What You Need to Know About the VASAP and What Happens If You Fail to Comply With Its Requirements in Fairfax

Substance Abuse Users May Be Required to Take the Virginia Alcohol Safety Action ProgramWhenever a person is convicted of driving under the influence (DUI) in Virginia, he will be required to complete the Virginia Alcohol Safety Action Program—referred to as VASAP or ASAP for short. Successful completion of this program is essential to avoid the imposition of any suspended jail sentence or fine at a revocation hearing. If you have been convicted of DUI, it is important to consult with an experienced DUI attorney to ensure that you understand the requirements of ASAP and for assistance if you have received an ASAP violation notice.

What Is the Virginia Alcohol Safety Action Program?

VASAP is a program that focuses on substance abuse and its effect on driving abilities and health and how to evaluate yourself for possible substance abuse. When you enter the program, you will be tested for drugs and alcohol and will be reclassified for treatment depending on your specific needs. There are three components of this program:

  • Intake. During intake, you will be asked a number of questions about your alcohol or drug use. You will be assigned a case manager who will determine whether you need alcohol and drug treatment as well as the educational course that everyone must take. Your case manager will also assign you a certain number of hours in the educational program and will provide you with a list of approved ignition interlock providers near you.
     
  • Education and treatment. VASAP does not conduct the educational program that you must complete. You will be referred to a separate treatment center or addiction program where you have to enroll in the course. The entry level is 20 hours of classes. These are usually a two-hour session once a week for 10 weeks. However, depending on your history, conviction(s), and specific needs, you may be required to attend a longer treatment program. You may also be required to undergo drug and alcohol testing while attending these sessions, and you must remain drug and alcohol free for the duration of your probation period.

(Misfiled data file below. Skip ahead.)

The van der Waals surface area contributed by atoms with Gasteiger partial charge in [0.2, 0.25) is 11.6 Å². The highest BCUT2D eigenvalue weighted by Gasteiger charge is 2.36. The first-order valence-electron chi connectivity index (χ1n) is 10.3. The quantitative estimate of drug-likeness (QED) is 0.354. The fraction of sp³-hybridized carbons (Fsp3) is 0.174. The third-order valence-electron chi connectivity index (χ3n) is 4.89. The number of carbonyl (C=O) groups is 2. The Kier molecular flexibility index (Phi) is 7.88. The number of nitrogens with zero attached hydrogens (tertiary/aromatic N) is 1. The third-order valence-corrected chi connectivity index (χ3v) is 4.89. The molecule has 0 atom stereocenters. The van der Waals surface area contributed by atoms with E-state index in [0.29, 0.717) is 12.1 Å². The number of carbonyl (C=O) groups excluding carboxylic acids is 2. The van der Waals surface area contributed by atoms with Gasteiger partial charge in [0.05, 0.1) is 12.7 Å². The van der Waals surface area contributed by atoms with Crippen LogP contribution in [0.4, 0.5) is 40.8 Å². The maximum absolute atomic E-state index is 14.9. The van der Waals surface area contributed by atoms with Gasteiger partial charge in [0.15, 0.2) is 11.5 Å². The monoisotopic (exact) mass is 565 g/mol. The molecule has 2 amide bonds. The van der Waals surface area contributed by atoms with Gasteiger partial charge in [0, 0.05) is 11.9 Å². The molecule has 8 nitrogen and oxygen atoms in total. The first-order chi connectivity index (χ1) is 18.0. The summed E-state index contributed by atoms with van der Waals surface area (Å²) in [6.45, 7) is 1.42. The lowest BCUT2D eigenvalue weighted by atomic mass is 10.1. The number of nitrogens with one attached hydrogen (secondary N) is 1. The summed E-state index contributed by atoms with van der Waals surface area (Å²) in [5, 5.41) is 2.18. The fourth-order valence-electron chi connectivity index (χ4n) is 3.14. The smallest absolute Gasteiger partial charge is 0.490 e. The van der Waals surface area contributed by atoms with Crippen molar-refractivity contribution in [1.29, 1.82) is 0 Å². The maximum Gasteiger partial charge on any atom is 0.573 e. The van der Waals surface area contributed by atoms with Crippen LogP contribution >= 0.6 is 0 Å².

• Probation. If this is your first or second DUI offense, you will most likely not be assigned to a probation agency for supervision. Instead, you would be on unsupervised good behavior probation. If you violate any of the rules of VASAP, such as having positive urine screens for drugs or alcohol or failing to attend meetings or classes, they may report your violation to the court. They will ensure that you attend all required classes, pass any drug and alcohol tests, and install and use an ignition interlock system. At the end of your good behavior probation, VASAP will run a criminal background check to make sure that there are not any new criminal charges.

How Much Does VASAP Cost?

The cost for VASAP is between $250 and $300. You must also pay for the 20-hour course. Its cost is required to be reasonable and is approximately $100. If you have been granted a restricted license, you will have to pay the cost of installing an ignition interlock system and its monthly maintenance fee.

Can You Enroll in VASAP Before Your Court Hearing?

If you have been charged with DUI, you are permitted to enroll in VASAP before your trial. This will prequalify you for an ignition interlock device and show the judge that you are serious about the charges you face. You must enroll in a VASAP in the jurisdiction where you were arrested, but you can be referred to a program in your city or county. This is also true if you live out-of-state but are charged with DUI in Virginia. You can find a list of programs on the VASAP website. You should first consult your attorney to determine whether you should pre-enroll in VASAP.

Consequences of Violation of ASAP Rules

If you are not following through on what is required under the ASAP program, you may face harsh consequences. Common violations of VASAP requirements include:

  • Not attending the intake appointment
     
  • Facing new criminal charges
     
  • Missing classes without a good reason and without getting prior approval
     
  • Failing alcohol or drug tests
     
  • Violating the terms of the ignition interlock requirement

Your case manager may report your noncompliance to the judge, and a show cause hearing will be set. You would be required to attend this hearing and show why you should not be incarcerated for your violation of VASAP. The judge may revoke your suspended jail sentence and/or fine, and impose some or all of your jail sentence and fine. In addition, the DMV will not reissue a driver’s license when VASAP is not completed.

If you are facing DUI charges or have been charged with a VASAP violation, our experienced DUI attorneys are here to help. We handle these cases in Fairfax and throughout Northern Virginia. Call to schedule a free initial consultation today.